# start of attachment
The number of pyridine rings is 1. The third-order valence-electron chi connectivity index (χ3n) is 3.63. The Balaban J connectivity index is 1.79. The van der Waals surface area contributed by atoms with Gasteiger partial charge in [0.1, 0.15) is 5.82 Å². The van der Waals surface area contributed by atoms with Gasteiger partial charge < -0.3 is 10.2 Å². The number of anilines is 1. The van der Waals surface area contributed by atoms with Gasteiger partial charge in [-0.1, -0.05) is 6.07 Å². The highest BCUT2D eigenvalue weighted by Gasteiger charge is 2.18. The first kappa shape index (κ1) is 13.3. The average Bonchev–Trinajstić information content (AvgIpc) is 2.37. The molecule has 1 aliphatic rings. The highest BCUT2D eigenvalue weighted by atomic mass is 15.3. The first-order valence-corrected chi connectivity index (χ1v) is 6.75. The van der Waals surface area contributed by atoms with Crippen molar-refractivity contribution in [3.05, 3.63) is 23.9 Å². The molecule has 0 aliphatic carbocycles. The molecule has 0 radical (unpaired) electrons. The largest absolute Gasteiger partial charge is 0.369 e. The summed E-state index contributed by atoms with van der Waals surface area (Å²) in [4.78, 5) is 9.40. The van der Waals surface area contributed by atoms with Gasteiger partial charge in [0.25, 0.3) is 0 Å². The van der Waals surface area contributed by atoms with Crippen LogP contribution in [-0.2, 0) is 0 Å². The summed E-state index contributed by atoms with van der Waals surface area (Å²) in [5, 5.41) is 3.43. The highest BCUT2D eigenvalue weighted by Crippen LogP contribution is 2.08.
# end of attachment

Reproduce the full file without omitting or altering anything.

The number of pyridine rings is 1. The third-order valence-electron chi connectivity index (χ3n) is 3.63. The Balaban J connectivity index is 1.79. The van der Waals surface area contributed by atoms with Gasteiger partial charge in [0.1, 0.15) is 5.82 Å². The van der Waals surface area contributed by atoms with Gasteiger partial charge < -0.3 is 10.2 Å². The number of anilines is 1. The van der Waals surface area contributed by atoms with Gasteiger partial charge in [-0.1, -0.05) is 6.07 Å². The highest BCUT2D eigenvalue weighted by Gasteiger charge is 2.18. The first kappa shape index (κ1) is 13.3. The average Bonchev–Trinajstić information content (AvgIpc) is 2.37. The molecule has 1 aliphatic rings. The highest BCUT2D eigenvalue weighted by atomic mass is 15.3. The first-order valence-corrected chi connectivity index (χ1v) is 6.75. The van der Waals surface area contributed by atoms with Crippen molar-refractivity contribution in [3.05, 3.63) is 23.9 Å². The molecule has 0 aliphatic carbocycles. The molecule has 0 radical (unpaired) electrons. The largest absolute Gasteiger partial charge is 0.369 e. The summed E-state index contributed by atoms with van der Waals surface area (Å²) in [4.78, 5) is 9.40. The van der Waals surface area contributed by atoms with Gasteiger partial charge in [0.25, 0.3) is 0 Å². The van der Waals surface area contributed by atoms with Crippen LogP contribution in [-0.2, 0) is 0 Å². The summed E-state index contributed by atoms with van der Waals surface area (Å²) in [5, 5.41) is 3.43. The highest BCUT2D eigenvalue weighted by Crippen LogP contribution is 2.08.